Archives for posts with tag: Billy Wilder

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PARIS REVIEW
INTERVIEW WITH BILLY WILDER (Excerpts)

In this interview, conducted by James Linville, Billy Wilder discusses collaborating with Raymond Chandler on the script for DOUBLE INDEMNITY (1944)

(Spring 1996, No. 138)

WILDER: Chandler had never been inside a studio. He was writing for one of the hard-boiled serial magazines, The Black Mask—the original pulp fiction—and he’d been stringing tennis rackets to make ends meet. Just before then, James M. Cain had written The Postman Always Rings Twice, and then a similar story, Double Indemnity, which was serialized in three or four installments in the late Liberty magazine.

Paramount bought Double Indemnity, and I was eager to work with Cain, but he was tied up working on a picture at Fox called Western Union. A producer-friend brought me some Chandler stories from The Black Mask. You could see the man had a wonderful eye. I remember two lines from those stories especially: “Nothing is emptier than an empty swimming pool.” The other is when Marlowe goes to Pasadena in the middle of the summer and drops in on a very old man who is sitting in a greenhouse covered in three blankets. He says, “Out of his ears grew hair long enough to catch a moth.” A great eye…but then you don’t know if that will work in pictures because the details in writing have to be photographable.

I said to Joe Sistrom, Let’s give him a try. Chandler came into the studio, and we gave him the Cain story Double Indemnity to read. He came back the next day: I read that story. It’s absolute sh**! He hated Cain because of Cain’s big success with The Postman Always Rings Twice.

He said, Well, I’ll do it anyway. Give me a screenplay so I can familiarize myself with the format. This is Friday. Do you want it a week from Monday?

Holy sh**, we said. We usually took five to six months on a script.

Don’t worry, he said. He had no idea that I was not only the director but was supposed to write it with him.

He came back in ten days with eighty pages of absolute bullsh**. He had some good phrases of dialogue, but they must have given him a script written by someone who wanted to be a director. He’d put in directions for fade-ins, dissolves, all kinds of camera moves to show he’d grasped the technique.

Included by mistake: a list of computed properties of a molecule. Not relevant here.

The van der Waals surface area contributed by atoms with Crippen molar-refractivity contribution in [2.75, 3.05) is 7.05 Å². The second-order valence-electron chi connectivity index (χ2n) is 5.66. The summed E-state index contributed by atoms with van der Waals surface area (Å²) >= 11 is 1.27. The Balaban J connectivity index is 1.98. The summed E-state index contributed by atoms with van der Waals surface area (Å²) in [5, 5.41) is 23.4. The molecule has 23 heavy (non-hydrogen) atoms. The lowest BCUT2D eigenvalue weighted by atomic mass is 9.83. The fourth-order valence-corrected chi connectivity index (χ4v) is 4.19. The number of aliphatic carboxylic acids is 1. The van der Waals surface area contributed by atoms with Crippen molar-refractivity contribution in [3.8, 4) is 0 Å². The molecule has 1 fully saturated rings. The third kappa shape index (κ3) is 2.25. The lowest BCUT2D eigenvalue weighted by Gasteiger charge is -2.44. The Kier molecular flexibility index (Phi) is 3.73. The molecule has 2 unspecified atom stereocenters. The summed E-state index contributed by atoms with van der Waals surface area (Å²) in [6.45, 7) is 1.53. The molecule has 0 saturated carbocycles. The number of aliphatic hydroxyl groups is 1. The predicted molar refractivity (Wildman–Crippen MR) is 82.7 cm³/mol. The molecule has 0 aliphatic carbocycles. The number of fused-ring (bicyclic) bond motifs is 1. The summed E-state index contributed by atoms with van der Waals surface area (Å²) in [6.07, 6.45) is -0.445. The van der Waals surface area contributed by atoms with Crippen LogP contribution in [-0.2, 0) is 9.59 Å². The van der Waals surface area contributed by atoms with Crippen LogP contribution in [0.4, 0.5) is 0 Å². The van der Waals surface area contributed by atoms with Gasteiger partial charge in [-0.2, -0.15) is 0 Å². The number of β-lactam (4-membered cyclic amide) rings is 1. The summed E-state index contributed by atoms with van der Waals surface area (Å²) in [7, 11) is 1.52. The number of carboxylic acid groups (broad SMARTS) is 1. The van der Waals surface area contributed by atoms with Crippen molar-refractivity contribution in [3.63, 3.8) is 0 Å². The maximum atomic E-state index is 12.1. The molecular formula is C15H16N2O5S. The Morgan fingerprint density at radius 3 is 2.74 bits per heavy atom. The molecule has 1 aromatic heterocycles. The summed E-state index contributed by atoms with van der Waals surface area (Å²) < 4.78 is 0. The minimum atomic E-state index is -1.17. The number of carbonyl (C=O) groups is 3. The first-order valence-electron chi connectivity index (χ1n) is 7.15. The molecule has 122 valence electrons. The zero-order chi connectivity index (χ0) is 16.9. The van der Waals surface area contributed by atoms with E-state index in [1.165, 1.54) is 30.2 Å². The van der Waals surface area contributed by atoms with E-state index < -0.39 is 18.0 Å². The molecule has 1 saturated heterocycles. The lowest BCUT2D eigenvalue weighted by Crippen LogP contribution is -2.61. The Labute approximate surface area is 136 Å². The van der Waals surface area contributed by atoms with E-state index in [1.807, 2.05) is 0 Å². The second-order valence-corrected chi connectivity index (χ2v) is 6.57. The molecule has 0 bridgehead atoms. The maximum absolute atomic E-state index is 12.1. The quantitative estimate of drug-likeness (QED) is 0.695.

I sat him down and explained we’d have to work together. We always met at nine o’clock, and would quit at about four-thirty. I had to explain a lot to him as we went along, but he was very helpful to me. What we were doing together had real electricity. He was a very, very good writer—but not of scripts.

…Read more of Billy Wilder’s musings on “The Art of Screenwriting” at the PARIS REVIEW.

Photo: Billy Wilder (right) and Raymond Chandler in Wilder’s office at Paramount while writing the screenplay for DOUBLE INDEMNITY (1944).

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At the Silver Birch Press blog, one of our favorite topics is noir — novels (anything by Dashiell Hammett, Raymond Chandler, or Ross MacDonald) and films (especially Double Indemnity, directed by Billy Wilder, with a script by Chandler and Wilder). That’s why we were intrigued when we learned about THE NIGHT GOES ON ALL NIGHT: Noir Inspired Poems, edited by Rick Lupert (Ain’t Got No Press, November 2011) published in conjunction with the Los Angeles Poetry Festival’s “Night and the City” Noir Festival.

The collection features work from 24 poets who, according to the book description, explore “their own noir-de-vivre with humor, grit, nostalgia, and the requisite fedora.” The book includes an introductory note about noir from Los Angeles Poetry Festival director Suzanne Lummis.

CONTRIBUTORS INCLUDE: E. Amato, Michael C. Ford, Michael Cluff, Brendan Constantine, Mike Daily, Gloria Derge, Peggy Dobreer, Jerry Garcia, Joelle Hannah, Kris Huelgas, Elizabeth Iannaci, Jack Bowman, Ruth Nolan, Marc Olmsted, Kevin Patrick Sullivan, Angela Penaredondo, Douglas Richardson, Anthony Seidman, Eric Steineger, Eric Tuazon, Mehnaz Turner, Wyatt Underwood, Wanda VanHoy Smith and Florence Weinberger.

Here is a sampling from the collection…

PANORAMA CITY (Excerpt)
by Brendan Constantine

We started wearing
dark glasses between the house & the garage.
Panorama City had no view; from any window
we saw another window.

ABOUT THE EDITOR: Rick Lupert has been involved in the Los Angeles poetry community since 1990. He served for two years as a co-director of the Valley Contemporary Poets, a non-profit organization that produces readings and publications out of the San Fernando Valley. His poetry has appeared in numerous magazines and literary journals, including The Los Angeles Times and Chiron Review. He edited A Poet’s Haggadah: Passover through the Eyes of Poets anthology and is the author of thirteen books. Since 1994, he has hosted the long-running Cobalt Cafe reading series in Canoga Park and is regularly featured at venues throughout Southern California. Rick created and maintains the Poetry Super Highway, a major internet resource for poets. (PoetrySuperHighway.com) Currently Rick works as a music teacher and web designer and can be reached by email at Rick@PoetrySuperHighway.com.

Find the 56-page THE NIGHT GOES ON ALL NIGHT: Noir Inspired Poetry at Amazon.com.